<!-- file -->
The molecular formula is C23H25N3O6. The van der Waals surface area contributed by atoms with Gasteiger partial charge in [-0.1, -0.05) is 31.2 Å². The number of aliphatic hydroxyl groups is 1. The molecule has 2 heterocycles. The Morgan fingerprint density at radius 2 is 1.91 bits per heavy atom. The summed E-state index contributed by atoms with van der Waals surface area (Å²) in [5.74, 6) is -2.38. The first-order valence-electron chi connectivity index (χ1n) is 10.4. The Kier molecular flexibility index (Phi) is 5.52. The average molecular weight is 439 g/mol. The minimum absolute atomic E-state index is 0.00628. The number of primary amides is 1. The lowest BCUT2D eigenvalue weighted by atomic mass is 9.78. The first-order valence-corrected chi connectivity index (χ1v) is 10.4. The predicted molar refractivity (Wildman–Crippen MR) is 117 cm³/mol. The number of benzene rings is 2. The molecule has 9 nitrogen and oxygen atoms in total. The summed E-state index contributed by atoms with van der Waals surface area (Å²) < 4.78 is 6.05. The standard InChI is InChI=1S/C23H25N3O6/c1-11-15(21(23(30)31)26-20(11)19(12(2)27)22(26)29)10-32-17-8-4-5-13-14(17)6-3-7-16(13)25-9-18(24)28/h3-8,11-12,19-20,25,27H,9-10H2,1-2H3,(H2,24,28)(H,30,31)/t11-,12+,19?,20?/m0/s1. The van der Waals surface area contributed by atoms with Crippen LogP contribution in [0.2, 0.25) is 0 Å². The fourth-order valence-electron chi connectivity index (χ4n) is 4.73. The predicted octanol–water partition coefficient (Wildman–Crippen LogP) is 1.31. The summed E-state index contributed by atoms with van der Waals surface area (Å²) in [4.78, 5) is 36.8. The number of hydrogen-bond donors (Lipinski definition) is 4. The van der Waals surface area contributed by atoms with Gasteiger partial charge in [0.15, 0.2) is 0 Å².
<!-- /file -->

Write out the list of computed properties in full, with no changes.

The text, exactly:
The molecular formula is C23H25N3O6. The van der Waals surface area contributed by atoms with Gasteiger partial charge in [-0.1, -0.05) is 31.2 Å². The number of aliphatic hydroxyl groups is 1. The molecule has 2 heterocycles. The Morgan fingerprint density at radius 2 is 1.91 bits per heavy atom. The summed E-state index contributed by atoms with van der Waals surface area (Å²) in [5.74, 6) is -2.38. The first-order valence-electron chi connectivity index (χ1n) is 10.4. The Kier molecular flexibility index (Phi) is 5.52. The average molecular weight is 439 g/mol. The minimum absolute atomic E-state index is 0.00628. The number of primary amides is 1. The lowest BCUT2D eigenvalue weighted by atomic mass is 9.78. The first-order valence-corrected chi connectivity index (χ1v) is 10.4. The predicted molar refractivity (Wildman–Crippen MR) is 117 cm³/mol. The number of benzene rings is 2. The molecule has 9 nitrogen and oxygen atoms in total. The summed E-state index contributed by atoms with van der Waals surface area (Å²) < 4.78 is 6.05. The standard InChI is InChI=1S/C23H25N3O6/c1-11-15(21(23(30)31)26-20(11)19(12(2)27)22(26)29)10-32-17-8-4-5-13-14(17)6-3-7-16(13)25-9-18(24)28/h3-8,11-12,19-20,25,27H,9-10H2,1-2H3,(H2,24,28)(H,30,31)/t11-,12+,19?,20?/m0/s1. The van der Waals surface area contributed by atoms with Crippen LogP contribution in [0.2, 0.25) is 0 Å². The fourth-order valence-electron chi connectivity index (χ4n) is 4.73. The predicted octanol–water partition coefficient (Wildman–Crippen LogP) is 1.31. The summed E-state index contributed by atoms with van der Waals surface area (Å²) in [4.78, 5) is 36.8. The number of hydrogen-bond donors (Lipinski definition) is 4. The van der Waals surface area contributed by atoms with Gasteiger partial charge in [0.15, 0.2) is 0 Å².